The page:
The 4-story Tribeca home where IMF chief Dominique Strauss-Kahn spent his house arrest is for rent for $50,000 a month and for sale for $13.99 million.

By Teresa at MSN Real Estate Sep 9, 2011 5:24AM

153 Franklin Street (© TOWN Residential LLC)We love stories about buildings that started as one thing and then became something else.


So we present as our Listing of the Week a former New York City firehouse turned luxury townhouse. Built in 1865, the building in Manhattan's trendy Tribeca neighborhood had a number of industrial and commercial incarnations between fire station and luxury abode.

The four-story townhouse enjoyed its 15 minutes of fame this spring when former International Monetary Fund Director Dominique Strauss-Kahn rented the place, at a reported $50,000 per month, while he was under house arrest after being charged with sexually assaulting a hotel housekeeper.


Now that the charges have been dismissed and Strauss-Kahn has gone back to France, the 6,804-square-foot townhouse in Manhattan is for sale for $13.99 million or for rent for $50,000 a month.

The listing shows more than a dozen luscious photos of the four-bedroom, four-bath property, which underwent a $4 million, 18-month gut renovation by architect Leopoldo Rosati a few years ago, emerging with a streamlined, modern style.


The floor plan shows a home theater, gym, spa steam bath and laundry room on the lower level, and an open living/dining and kitchen area, plus a small bedroom and 1.5 baths on the main floor. The third floor has two bedrooms — one with a fanciful mural of sea creatures painted on a wall — and a bath, plus a large private terrace. The master suite takes up the fourth floor.


There is a shared roof deck.  A private garage is also possible, according to the listing.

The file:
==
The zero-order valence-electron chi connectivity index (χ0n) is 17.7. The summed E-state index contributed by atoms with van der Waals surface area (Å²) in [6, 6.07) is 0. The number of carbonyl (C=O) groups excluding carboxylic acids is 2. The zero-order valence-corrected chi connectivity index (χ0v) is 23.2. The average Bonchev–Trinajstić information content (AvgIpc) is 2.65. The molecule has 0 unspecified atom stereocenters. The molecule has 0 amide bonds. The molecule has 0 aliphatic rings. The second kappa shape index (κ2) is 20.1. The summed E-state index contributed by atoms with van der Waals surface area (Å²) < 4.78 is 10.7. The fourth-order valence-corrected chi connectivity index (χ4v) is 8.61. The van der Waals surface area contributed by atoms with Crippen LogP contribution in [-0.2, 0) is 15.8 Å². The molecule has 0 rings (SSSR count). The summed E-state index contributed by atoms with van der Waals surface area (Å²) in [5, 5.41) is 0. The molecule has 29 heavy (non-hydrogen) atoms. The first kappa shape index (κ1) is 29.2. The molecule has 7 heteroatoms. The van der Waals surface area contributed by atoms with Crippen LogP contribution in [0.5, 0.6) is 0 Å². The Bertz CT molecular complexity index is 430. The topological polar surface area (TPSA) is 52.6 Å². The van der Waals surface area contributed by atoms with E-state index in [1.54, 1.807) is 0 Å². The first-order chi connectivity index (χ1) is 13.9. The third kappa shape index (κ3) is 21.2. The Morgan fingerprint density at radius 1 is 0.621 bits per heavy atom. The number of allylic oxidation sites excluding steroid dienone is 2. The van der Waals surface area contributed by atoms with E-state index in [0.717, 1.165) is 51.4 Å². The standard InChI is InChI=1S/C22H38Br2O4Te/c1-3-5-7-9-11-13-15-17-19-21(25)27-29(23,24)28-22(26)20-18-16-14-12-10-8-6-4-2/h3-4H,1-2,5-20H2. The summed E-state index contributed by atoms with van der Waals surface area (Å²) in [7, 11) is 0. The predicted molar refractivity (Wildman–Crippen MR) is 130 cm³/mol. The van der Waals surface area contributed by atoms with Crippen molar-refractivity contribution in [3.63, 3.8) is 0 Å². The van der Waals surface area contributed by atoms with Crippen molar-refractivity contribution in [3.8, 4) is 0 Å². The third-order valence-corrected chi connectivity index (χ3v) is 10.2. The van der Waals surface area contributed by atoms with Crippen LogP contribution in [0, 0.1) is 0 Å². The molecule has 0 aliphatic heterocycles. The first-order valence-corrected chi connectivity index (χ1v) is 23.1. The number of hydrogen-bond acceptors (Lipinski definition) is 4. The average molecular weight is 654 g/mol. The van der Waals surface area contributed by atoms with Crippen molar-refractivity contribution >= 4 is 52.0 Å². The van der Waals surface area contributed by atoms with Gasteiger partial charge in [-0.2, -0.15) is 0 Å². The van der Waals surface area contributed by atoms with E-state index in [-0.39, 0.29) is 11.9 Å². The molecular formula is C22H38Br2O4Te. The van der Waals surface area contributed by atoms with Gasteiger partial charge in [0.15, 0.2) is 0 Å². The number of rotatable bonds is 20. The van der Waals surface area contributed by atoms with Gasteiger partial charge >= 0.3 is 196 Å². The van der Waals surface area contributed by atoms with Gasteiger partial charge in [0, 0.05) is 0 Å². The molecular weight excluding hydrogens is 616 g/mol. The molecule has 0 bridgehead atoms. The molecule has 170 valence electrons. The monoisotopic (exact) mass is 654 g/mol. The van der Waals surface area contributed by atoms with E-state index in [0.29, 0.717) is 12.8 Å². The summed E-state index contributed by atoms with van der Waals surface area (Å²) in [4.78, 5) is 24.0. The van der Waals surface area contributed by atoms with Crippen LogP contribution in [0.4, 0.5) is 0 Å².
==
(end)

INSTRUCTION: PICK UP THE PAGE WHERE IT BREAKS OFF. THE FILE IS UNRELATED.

Even borrowers with good credit find they can't get home loans at the published rates. This week's rates are the lowest in six decades.

By Teresa at MSN Real Estate Sep 8, 2011 11:03AM

© Steven Errico/Getty ImagesThe average rate for a 30-year mortgage hit 4.12 percent this week, the lowest rate since Freddie Mac began keeping records in 1971 and about the rate you would have gotten 60 years ago.

But don't count on actually getting a mortgage at that rate.


According to SmartMoney, "The gap between the lowest advertised mortgage rate and the average rate that borrowers actually get is as high as it has been in two years," except for one week last September.


Is that because more people have bad credit?

No, says Annamaria Andriotis of SmartMoney. It's because lenders are seeking higher profits.


"Lenders say they haven't lowered rates further because, simply, they don't have to," she writes. "The mortgage market is not the cut-throat business of years past." 


Freddie Mac's Primary Mortgage Market Survey for the week ending Sept. 8 found that the average interest rate for a 30-year mortgage was 4.12%. The last time we saw rates that low was in 1951, when loan terms were shorter.


The rate for a 15-year mortgage was 3.33%, the lowest since Freddie Mac began keeping records in 1991 and likely the lowest on record.